An antique set of miniature organ pipes! • Over 300 randomised attack chiffs • No two notes are ever the same • Strange, uneven waveforms combine for a lush ensemble sound • Scale noise and harmonic overtones for added flexibilityThe source instrument for Pipe Machine is a strange little racked set of organ pipes that look like they might have come from some kind of fairground barrel-organ, or perhaps have been used as tuning pipes for something much bigger and grander. They range in size from a little piccolo pipe just 6″ long to a much heftier 2-and-a-half-foot version with a full, rounded tone. Each pipe has a felt-sealed cap that can be shifted up and down to adjust the base frequency by several semitones. They appear to be about a hundred years old, with a German maker’s mark and their note names stamped into them. They’re very strange, very cool, made of lead, and Mongo has risked poisoning himself to play them all so we could sample them (repeatedly).
The result is an instrument just as small and strange as its inspiration. With only a handful of controls, Pipe Machine isn’t intended to be a complex synth or a do-everything sound engine. Instead, it’s designed for one thing and one thing only: to produce strange, uneven little peeps and chiffs. Like a haunted fairground at midnight where the calliope plays itself, this thing can be a little on the weird and unsettling end of the spectrum; but it can also be very beautiful if you let it.
To give the airy strangeness a bit of lift and breadth, we’ve bolted on a few carefully-chosen additions. Overblow adds a distinctive attack chiff to the start of the sound: enabling this give you classic blown pipe sounds, while disabling it allows for smooth-starting, more abstract tones. We sampled over 320 separate overblows and they’re fully randomised, which wonks things up nicely. Ensemble ropes in a batch of additional, randomised pipe samples, thickening the sound wonderfully. The Harmonics switch layers in a subtle blend of upper harmonics – fifths and thirds – giving things a slightly Hammond-organy vibe, or just spreading the tone of the sound a little.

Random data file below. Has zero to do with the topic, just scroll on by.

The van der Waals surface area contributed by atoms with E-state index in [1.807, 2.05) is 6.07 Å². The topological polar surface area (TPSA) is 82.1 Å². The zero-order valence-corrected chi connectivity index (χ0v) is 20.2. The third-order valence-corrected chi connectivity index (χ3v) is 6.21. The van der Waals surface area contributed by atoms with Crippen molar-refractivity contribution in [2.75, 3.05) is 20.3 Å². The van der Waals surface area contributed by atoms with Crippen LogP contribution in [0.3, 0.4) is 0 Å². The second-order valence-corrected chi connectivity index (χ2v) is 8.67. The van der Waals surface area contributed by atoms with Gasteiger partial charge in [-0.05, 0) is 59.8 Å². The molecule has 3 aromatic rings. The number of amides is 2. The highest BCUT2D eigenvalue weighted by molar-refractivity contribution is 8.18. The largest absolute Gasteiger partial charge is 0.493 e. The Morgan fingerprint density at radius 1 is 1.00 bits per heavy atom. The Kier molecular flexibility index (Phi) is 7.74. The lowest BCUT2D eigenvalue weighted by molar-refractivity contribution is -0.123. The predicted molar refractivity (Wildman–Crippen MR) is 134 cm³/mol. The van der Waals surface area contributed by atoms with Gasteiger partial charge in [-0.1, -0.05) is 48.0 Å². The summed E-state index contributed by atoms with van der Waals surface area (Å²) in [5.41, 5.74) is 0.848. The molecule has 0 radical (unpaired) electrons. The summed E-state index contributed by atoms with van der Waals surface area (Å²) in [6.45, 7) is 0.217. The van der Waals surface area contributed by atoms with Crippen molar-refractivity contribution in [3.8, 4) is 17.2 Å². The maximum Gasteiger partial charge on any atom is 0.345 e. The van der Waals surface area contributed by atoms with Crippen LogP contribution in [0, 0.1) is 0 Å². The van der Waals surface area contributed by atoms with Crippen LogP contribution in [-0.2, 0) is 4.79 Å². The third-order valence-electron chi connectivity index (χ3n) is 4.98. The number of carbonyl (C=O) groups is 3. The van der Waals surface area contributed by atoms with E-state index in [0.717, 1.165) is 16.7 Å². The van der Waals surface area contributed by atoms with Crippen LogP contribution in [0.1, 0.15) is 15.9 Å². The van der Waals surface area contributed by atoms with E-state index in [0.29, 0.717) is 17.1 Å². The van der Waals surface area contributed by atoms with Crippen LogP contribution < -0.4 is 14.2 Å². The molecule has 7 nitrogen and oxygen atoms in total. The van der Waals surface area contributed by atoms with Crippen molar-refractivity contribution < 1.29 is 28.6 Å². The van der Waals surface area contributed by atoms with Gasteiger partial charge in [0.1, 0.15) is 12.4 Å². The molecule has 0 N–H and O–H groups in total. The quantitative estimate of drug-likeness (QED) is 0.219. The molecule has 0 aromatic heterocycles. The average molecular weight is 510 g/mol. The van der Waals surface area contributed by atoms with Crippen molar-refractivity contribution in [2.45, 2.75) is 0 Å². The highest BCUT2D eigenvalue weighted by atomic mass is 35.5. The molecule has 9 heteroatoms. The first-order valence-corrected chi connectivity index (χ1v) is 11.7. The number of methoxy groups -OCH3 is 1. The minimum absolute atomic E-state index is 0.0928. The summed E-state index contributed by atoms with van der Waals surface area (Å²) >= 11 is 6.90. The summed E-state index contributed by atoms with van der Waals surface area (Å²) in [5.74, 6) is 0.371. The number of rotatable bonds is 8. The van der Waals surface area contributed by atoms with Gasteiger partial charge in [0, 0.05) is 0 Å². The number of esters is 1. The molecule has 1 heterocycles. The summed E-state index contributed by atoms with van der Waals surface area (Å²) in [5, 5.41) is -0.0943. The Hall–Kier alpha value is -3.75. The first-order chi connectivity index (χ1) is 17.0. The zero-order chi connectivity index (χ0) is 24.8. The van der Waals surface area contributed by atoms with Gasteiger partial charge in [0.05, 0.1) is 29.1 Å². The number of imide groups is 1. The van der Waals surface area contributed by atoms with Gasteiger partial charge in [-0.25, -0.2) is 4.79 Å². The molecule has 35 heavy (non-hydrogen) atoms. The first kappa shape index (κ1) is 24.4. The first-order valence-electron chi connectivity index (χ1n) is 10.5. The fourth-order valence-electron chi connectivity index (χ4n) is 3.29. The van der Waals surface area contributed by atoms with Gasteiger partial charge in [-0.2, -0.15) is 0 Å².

Then we have some tonal tweakage courtesy of a simple Tone knob which controls a Tilt EQ tailored to Pipe Machine’s spectrum: you can air things up by turning it to the right, or add warmth by turning it to the left. Next to it is a the Air control, which adds in our absolute go-to Scale Noise from the Korg 770. Finally, we have a basic Attack and Release envelope, to allow for slow builds and long decays. (You can have a bit of fun by dialling in a long Attack and then engaging Overblow – you’ll hear the chiff, and then a couple of seconds later, the rest of the sound creeps in by stealth…)
Round the back is the usual complement of effects. Our convolved Lexicon Reverb sounds just gorgeous on Pipe Machine, and a dash of Delay or Chorus can really liven things up too – excellent for getting swirly pad sounds going. Played dry, you can aim for “flute stop”-style church organ tones, or approximations of South American pan-pipes, and lots in between too. To us, Pipe Machine is at its best sounding strange and distant and a bit wonky; and to this end we’ve left intact a lot of tuning instability, erratic attack portions and so on. By randomising these, we’ve ensured that no two notes are ever going to sound quite the same – which we think is a good thing.
If your tastes go towards the peculiar (and if you’re here, reading this, we’re guessing they do) then Pipe Machine could be just the little oddity you’re looking for.